When one thinks of high school graduation gifts, cash, and maybe even a car, are the types of things that typically come to mind.
But when Key Largo's Ernie Piton Jr. graduated from Coral Shores High School this past June he received a gift of a very different sort from dad Ernie Sr. -- 230 crab trap certificates to help launch his commercial harvesting career.
With each trap valued at $100 or slightly more, that's no small gift. But while appreciative, Piton Jr. isn't satisfied.
"I'm happy with that but I want more," Piton Jr., 19, said one afternoon last week, a couple hours after returning with his dad from another long day on the water.
In following in his dad's footsteps, Piton Jr. is not alone among fishermen of his generation in the Middle and Upper keys. Another is Justin Bruland, 24, of Marathon, who came home to work with father Raymond Bruland after graduating from Florida State University in 2010.
"My friends who had just recently graduated really weren't doing well," Bruland said. "At the same time, you get away from the Keys for a long time, you miss it."
Still, at a time when ever stricter regulations have made it harder to enter into commercial crab fishing, and to make a living once there, people like Piton Jr. are a rare breed.
Though commercial fishing, fueled predominantly by lobster and stone crab trapping, is still the second largest industry in the Keys behind tourism, Piton Jr. said there wasn't another person in his graduating class last year who was interested in the line of work.
For most, the long days pulling hundreds of traps in the sun, wind, rain and waves can't compete against the prospects of a higher education and a comfortable air-conditioned desk job.
But not for the younger Piton.
"I don't like school," he said. "I like to do this. I like to be on the water."
Piton Sr., who has worked full-time as a fisherman since 1984, said he never pushed his son to take the same path.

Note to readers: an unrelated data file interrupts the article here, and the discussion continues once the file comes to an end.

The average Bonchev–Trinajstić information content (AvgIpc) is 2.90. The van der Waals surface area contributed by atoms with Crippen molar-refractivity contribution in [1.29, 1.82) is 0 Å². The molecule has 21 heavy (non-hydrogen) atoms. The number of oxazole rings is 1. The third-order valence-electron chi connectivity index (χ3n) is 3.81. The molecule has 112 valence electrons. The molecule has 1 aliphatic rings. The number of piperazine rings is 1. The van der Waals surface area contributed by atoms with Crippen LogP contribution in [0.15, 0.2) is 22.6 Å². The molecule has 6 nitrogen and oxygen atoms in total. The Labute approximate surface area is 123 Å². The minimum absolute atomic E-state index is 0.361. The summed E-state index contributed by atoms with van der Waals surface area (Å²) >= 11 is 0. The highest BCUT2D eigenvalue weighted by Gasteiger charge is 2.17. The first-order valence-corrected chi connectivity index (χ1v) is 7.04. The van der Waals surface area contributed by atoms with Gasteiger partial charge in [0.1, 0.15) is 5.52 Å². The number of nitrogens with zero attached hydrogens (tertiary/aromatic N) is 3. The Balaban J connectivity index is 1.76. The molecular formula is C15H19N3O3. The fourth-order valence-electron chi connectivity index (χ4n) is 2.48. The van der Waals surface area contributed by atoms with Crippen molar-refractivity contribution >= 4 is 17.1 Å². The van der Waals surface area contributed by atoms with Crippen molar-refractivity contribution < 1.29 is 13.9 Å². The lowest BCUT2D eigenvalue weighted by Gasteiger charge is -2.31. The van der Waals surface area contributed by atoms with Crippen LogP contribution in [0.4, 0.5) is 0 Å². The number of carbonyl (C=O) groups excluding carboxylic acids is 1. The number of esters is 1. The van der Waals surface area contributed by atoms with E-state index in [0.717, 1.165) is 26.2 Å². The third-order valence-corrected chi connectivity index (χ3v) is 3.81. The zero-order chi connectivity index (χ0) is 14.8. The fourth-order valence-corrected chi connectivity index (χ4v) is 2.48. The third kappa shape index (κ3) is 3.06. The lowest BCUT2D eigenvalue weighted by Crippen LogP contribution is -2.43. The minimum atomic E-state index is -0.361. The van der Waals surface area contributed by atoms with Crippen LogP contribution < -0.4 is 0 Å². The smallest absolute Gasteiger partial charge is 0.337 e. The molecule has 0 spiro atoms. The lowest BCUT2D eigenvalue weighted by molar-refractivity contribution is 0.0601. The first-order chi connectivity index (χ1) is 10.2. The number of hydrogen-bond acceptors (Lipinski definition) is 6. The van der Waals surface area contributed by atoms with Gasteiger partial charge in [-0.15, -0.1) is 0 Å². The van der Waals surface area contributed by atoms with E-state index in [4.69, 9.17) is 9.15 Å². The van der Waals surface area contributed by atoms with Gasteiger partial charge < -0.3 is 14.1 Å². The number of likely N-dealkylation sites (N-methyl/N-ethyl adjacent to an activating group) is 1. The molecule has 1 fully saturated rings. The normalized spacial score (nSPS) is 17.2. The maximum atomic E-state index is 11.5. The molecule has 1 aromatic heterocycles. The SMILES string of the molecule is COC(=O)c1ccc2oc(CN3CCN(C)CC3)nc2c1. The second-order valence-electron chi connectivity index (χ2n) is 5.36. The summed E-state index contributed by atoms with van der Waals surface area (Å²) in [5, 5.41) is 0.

But then again, he never had to. Ernie Jr. took to sea life from the get-go.
"I'll never forget, I was setting traps one day when he was 2 and he came up to me and said, 'Dad, the water's beautiful,'" the father said proudly. "It's nice to see your son follow you, but it's tough with the regulations."
Piton Jr. spent his early childhood enjoying the water. But by his mid-teens, young Ernie had already begun to turn the sea into a living, catching baitfish and selling them to local tackle shops and fishermen.
He's still doing that, using his own boat to pull his traps for pinfish, pilchards and goggle eyes on evenings and days off from what remains his full-time gig as a hand on his father's much larger vessel. Among Piton Jr.'s clients are The Yellow Bait House in Key Largo and Jack's Bait and Tackle in Florida City, he said.
But most days at this time of year, from early morning until late afternoon, Piton Jr. is near the stern of his father's boat, pulling lobster traps, one after another.
Of course, working so closely together, the father-son duo sometimes has its moments.
"We butt heads on stuff," said Piton Sr. "But seeing how he works back there, it does make you proud."
The younger Piton isn't much concerned about the lack of interest his peers have in becoming commercial fishermen.
"Less competition," he said.
But Piton Sr., who is currently the president of the Florida Keys Commercial Fishermen's Association board of directors, does worry about the future of the industry. There are plenty of people who move into the Keys in hopes of making a go of fishing, he said. But just as many end up pulling up anchor, having underestimated the value of local knowledge of the waters as well the overall difficulty of the trade.
In the meantime, young Conchs aren't just staying away because they're interested in a different future. They're also pushed away by the high cost of starting a new commercial fishing operation.
There were no traps fees when Piton Sr., now 47, entered the business. But these days, just the tags for the 2,000 or more combined lobster and stone crab traps that established fishermen try to deploy can cost well into six figures to obtain. And that's not counting other start-up fees, like the cost of the traps themselves, as well as a boat.
The older Piton said his second son Travis, who is now 15, hasn't decided yet whether he wants to be a fisherman -- and that's OK.
But it is important that commercial fishing remain a viable option for this generation of Keys natives.
"Where is the industry going to be in 20 to 30 years without young people coming in?" Piton Sr. said.